I’m a perpetual procrastinator.
I’m horrible about it.
When I was in college, I perfected the art of the overnight paper. That is, at about 8 PM, the night before a paper was due, I’d wander to the campus computer lab to both start and complete my paper.
After an hour or two of just playing around, doing whatever, I’d finally get down to work.
And over the course of the following 10 hours or so, I’d just put the pedal to the metal.
I’d write, and write, and write.
First a few sentences. Then a few paragraphs. Then a few pages.
Others would come and go through the computer lab.
Usually I’d have my headphones on, and barely pay them any attention.
By about 3 AM, I was usually alone, or nearly alone.
And I’d just keep writing.
By 5 or 6 AM, other students would start to trickle in, ahead of their AM classes. Printing, checking email, whatever.
I’d still be writing.
As my deadline approached ever-closer, I’d work ever-faster.
And invariably, in just enough time to print, grab a bite to eat, and run across campus to class, I’d finish.
Done by the deadline, but barely.
I got REALLY good at it.
Always just barely finishing my work before the deadline.
Relying on that deadline to get done.
Here’s a little secret: We ALL have some of this procrastinator in us.
Superstar copywriter John Carlton has repeatedly taught the deadline was modern man’s first invention. Because without it, we wouldn’t have gotten anything else done.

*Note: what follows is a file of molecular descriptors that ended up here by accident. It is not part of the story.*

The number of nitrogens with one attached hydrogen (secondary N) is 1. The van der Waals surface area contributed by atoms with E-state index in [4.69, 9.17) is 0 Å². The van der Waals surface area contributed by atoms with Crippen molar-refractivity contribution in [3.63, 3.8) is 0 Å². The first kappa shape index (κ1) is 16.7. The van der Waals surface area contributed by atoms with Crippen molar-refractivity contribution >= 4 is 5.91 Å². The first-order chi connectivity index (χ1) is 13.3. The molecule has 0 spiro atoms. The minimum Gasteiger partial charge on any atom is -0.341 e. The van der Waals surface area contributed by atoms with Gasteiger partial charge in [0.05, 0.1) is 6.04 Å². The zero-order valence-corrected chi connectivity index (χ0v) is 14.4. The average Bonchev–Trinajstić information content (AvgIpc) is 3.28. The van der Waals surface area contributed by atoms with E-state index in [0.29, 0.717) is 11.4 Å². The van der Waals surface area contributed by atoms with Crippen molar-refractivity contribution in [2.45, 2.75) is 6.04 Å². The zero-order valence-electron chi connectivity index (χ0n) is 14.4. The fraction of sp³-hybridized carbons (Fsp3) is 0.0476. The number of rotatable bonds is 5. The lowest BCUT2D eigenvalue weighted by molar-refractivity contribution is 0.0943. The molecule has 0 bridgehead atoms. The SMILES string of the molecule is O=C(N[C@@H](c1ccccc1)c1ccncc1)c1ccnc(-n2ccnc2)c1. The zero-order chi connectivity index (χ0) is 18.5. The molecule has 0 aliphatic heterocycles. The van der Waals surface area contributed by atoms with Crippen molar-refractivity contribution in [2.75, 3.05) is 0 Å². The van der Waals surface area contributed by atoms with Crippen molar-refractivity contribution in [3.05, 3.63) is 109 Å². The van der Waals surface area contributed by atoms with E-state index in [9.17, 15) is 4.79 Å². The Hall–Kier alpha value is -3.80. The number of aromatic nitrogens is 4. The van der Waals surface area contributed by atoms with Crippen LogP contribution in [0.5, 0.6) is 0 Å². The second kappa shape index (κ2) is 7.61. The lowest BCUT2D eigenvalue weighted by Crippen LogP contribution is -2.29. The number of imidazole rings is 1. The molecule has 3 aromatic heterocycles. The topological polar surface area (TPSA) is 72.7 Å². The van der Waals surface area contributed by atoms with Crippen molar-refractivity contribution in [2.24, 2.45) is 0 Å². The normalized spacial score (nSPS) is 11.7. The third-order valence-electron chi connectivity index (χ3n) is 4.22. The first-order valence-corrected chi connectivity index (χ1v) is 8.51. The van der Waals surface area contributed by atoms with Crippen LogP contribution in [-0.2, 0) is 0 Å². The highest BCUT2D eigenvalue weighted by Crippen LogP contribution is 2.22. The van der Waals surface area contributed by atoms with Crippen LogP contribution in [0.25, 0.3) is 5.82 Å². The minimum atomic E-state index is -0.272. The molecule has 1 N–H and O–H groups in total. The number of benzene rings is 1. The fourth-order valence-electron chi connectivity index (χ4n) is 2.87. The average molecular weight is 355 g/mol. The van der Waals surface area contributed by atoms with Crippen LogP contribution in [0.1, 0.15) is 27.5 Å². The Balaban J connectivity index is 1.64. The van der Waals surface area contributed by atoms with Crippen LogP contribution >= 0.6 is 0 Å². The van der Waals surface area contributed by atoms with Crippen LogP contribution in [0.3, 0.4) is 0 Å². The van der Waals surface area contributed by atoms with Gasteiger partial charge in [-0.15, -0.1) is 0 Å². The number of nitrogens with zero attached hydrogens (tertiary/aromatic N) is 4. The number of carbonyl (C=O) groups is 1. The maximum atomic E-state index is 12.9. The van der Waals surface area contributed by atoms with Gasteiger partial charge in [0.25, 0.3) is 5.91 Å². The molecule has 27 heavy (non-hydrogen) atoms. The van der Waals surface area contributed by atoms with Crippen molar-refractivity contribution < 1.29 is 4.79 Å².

Some of us get really good at motivating ourselves. But fundamentally, it’s ingrained to put off until tomorrow what doesn’t have to be done today.
I see it with my kids all the time.
The house is a mess. Toys everywhere. It’s time to pick up.
So we set what we call the “Animal timer.”
It’s an iPhone app that hides a picture of an animal under a bunch of leaves, which slowly blow away as the clock counts down. There’s also a pie chart on the screen showing what percentage of the time has passed. And music.
Let’s say we give them 10 minutes…
At first, they ooh and ah over the timer. As the first leaves blow away, they sneak a peek at what the animal might be that’s hiding underneath. Hardly any picking up happens.
Then they look at the pie chart. “It’s already a pizza slice,” they’ll say.
And they start to pick up.
Then, as more leaves blow away, they start to check it less, and pick up faster. When the pie chart is more than half gone, they get very focused.
As the timer ticks away, the race to the finish ensues.
The closer the deadline, the greater the speed and focus.
Until they finally beat it!
Again, a deadline at work.
As a marketer, this is something you should pay special attention to.
If you want to maximize response, you need a deadline.
In fact, you hardly have an offer unless you have a deadline.
That’s a secret many of the greatest marketers in the world know.
Sometimes, it has to be manufactured.
“Respond today.” “Please reply within 10 days.” These bastions of mail order are likely familiar. With rolling mail dates, long lead times on printing, variable delivery dates of standard postage, and similar factors, it’s about the best we can do. Or for an evergreen offer online you may seek to infuse a little urgency with similar language, even though you have every intention of leaving the offer up indefinitely.
This is not an ideal scenario. And should be avoided where possible.
Even better though if you’re able to create a real deadline.
One of the types of campaigns I’ve become known for is a high-level version of a webinar campaign. With plenty of credit due to the giants whose shoulders I stood on, not the least of which was Clayton Makepeace, I can confidently say I’m really dang good at these things.